This is not exactly the “seeker friendly” happy, happy gospel of today’s churches, is it? The word translated soul-life in this passage is psuche (from where we get the word psyche). How often have we heard a person say, “I am trying to find my life” or “I just want to be happy”?  When I started to follow Jesus, I had the idea that I could use all my natural talents and abilities as I saw best to further His kingdom. That’s what all the rest of the Christians I knew were doing. I remember them saying, “Man, if that rock star (football player, etc.) would just get saved, what a witness he would be for the kingdom of God!” No one showed me the words of Jesus where He said, “Apart from me you can do nothing!”  and “The flesh profits nothing.” Our natural abilities and propensities are the very life that Jesus said must be crucified as we take up our own God-given crosses. Christ’s death on the cross dealt with our sins, but the cross He gives each of us to take up as we follow Him, if we truly are His followers, deals with all soulish things in us, both the “good” and the bad. What is the outworking of this cross in our lives?  Paul put it this way, “For me to live is Christ and to die is gain.” This is the real gospel of Christ! We lay down our soul lives and take up His. “Christ in you, the hope of glory.”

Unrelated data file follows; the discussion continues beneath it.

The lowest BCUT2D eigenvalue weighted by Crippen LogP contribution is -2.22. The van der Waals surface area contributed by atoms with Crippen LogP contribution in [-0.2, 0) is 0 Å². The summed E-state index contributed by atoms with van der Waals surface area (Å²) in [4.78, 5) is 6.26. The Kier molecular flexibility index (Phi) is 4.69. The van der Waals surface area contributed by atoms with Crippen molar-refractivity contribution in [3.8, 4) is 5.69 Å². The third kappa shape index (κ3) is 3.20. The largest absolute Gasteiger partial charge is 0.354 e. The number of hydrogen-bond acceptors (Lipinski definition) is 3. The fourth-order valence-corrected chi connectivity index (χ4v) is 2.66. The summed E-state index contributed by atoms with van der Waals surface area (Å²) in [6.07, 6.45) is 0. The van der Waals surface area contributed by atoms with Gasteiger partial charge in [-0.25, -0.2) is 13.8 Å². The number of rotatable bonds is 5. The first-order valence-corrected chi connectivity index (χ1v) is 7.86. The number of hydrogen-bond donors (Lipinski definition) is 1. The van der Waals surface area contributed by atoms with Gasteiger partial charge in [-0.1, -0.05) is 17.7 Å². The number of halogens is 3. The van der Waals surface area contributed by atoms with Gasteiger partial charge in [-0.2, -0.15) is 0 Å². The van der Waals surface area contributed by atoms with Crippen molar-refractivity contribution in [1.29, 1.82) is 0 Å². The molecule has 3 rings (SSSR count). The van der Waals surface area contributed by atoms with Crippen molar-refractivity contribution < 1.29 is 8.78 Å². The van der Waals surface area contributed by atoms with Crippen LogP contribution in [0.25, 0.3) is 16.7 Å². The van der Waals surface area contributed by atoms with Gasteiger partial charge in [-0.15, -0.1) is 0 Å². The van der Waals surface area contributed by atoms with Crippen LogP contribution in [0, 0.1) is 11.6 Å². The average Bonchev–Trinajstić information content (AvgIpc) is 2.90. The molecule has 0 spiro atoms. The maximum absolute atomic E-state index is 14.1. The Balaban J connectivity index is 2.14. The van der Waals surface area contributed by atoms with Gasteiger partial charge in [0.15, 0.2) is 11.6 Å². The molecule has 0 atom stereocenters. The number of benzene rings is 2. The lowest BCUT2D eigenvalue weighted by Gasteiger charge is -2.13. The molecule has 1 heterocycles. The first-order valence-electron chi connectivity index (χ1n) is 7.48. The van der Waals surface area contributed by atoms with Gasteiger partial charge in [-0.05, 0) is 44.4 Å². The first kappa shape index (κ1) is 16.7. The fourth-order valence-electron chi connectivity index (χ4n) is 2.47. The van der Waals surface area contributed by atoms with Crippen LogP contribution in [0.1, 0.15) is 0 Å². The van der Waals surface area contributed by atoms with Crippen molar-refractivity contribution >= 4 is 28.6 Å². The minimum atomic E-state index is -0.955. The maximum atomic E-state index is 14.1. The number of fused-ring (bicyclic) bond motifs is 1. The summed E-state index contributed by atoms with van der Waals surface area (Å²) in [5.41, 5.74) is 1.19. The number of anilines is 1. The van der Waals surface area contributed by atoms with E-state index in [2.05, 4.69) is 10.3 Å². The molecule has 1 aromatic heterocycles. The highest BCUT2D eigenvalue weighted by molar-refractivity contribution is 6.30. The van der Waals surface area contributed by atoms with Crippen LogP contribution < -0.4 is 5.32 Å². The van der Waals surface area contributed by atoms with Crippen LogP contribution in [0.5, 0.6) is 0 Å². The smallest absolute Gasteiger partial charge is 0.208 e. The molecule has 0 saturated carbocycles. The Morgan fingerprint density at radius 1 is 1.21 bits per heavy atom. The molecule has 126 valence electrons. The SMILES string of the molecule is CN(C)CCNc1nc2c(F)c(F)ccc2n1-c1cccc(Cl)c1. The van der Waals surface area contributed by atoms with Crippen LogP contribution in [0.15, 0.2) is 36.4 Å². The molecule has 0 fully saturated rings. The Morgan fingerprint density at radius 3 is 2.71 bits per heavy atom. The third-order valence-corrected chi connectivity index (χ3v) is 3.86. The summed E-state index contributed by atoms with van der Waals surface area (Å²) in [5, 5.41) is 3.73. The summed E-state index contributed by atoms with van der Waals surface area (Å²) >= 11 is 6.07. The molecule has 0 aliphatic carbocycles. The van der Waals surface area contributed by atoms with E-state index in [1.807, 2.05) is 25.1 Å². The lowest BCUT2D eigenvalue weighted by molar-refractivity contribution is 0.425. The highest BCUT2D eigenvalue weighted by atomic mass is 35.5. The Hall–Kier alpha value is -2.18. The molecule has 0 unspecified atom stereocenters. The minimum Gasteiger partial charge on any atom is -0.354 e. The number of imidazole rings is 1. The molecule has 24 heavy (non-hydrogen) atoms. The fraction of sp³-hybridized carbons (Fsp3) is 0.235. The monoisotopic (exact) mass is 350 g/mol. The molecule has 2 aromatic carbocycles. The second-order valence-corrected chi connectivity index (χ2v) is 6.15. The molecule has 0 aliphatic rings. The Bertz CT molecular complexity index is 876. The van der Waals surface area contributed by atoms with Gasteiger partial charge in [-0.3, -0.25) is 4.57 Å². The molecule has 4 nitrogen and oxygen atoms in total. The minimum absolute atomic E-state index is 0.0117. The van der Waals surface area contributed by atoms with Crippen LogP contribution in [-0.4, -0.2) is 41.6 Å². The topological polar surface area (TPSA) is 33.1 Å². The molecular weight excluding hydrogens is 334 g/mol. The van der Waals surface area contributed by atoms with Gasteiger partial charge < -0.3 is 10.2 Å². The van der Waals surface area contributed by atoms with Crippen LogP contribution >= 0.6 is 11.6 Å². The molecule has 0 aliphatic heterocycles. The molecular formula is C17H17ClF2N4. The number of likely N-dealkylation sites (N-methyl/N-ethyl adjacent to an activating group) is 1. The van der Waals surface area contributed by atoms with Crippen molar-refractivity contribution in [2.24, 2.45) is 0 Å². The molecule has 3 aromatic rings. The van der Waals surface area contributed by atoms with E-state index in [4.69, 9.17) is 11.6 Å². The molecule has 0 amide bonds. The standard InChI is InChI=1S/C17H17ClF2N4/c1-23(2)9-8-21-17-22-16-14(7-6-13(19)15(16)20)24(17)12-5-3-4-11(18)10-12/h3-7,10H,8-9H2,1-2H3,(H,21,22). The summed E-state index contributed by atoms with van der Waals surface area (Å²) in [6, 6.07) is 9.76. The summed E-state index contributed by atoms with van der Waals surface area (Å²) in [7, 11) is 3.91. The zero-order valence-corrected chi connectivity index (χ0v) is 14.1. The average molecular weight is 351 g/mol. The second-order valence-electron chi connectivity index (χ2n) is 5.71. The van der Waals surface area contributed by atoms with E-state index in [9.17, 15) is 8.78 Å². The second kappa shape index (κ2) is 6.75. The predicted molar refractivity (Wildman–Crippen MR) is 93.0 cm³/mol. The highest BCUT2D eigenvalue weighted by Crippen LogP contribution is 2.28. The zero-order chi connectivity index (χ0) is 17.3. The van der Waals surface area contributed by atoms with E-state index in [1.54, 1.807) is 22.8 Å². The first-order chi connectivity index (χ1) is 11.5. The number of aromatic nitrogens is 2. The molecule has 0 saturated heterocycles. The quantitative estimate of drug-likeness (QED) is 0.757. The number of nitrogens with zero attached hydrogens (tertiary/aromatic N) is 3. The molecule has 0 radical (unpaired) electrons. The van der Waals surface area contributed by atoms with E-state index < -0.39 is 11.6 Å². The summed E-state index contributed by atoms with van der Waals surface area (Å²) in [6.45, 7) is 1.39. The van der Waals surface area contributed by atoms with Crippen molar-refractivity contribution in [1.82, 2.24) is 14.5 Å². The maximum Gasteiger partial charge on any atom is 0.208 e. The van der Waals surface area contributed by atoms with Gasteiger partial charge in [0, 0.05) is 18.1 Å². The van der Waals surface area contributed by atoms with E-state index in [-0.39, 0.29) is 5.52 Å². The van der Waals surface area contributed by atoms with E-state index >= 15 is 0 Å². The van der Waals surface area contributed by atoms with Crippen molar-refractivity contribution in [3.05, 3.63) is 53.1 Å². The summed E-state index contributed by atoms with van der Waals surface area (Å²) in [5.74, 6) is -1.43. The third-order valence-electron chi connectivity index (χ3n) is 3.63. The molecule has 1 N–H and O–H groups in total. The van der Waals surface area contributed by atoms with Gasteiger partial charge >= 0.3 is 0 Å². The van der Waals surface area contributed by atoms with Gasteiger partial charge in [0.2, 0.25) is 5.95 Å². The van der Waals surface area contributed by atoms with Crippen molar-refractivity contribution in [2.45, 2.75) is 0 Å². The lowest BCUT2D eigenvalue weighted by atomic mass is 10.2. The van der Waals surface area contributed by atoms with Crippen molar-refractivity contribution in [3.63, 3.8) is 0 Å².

And what is this higher life that we gain from the working of the cross on our soul lives? It is the very life of Christ in us. Yes, we can “pursue happiness,” but the happiness we are to have comes from pursuing the fullness of God as we deny ourselves:

“Behold, happy is the man whom God reproves; therefore despise not the chastening of the Almighty. For he wounds, but he binds up; he smites, but his hands heal.” (Job 5:17-18, RSV)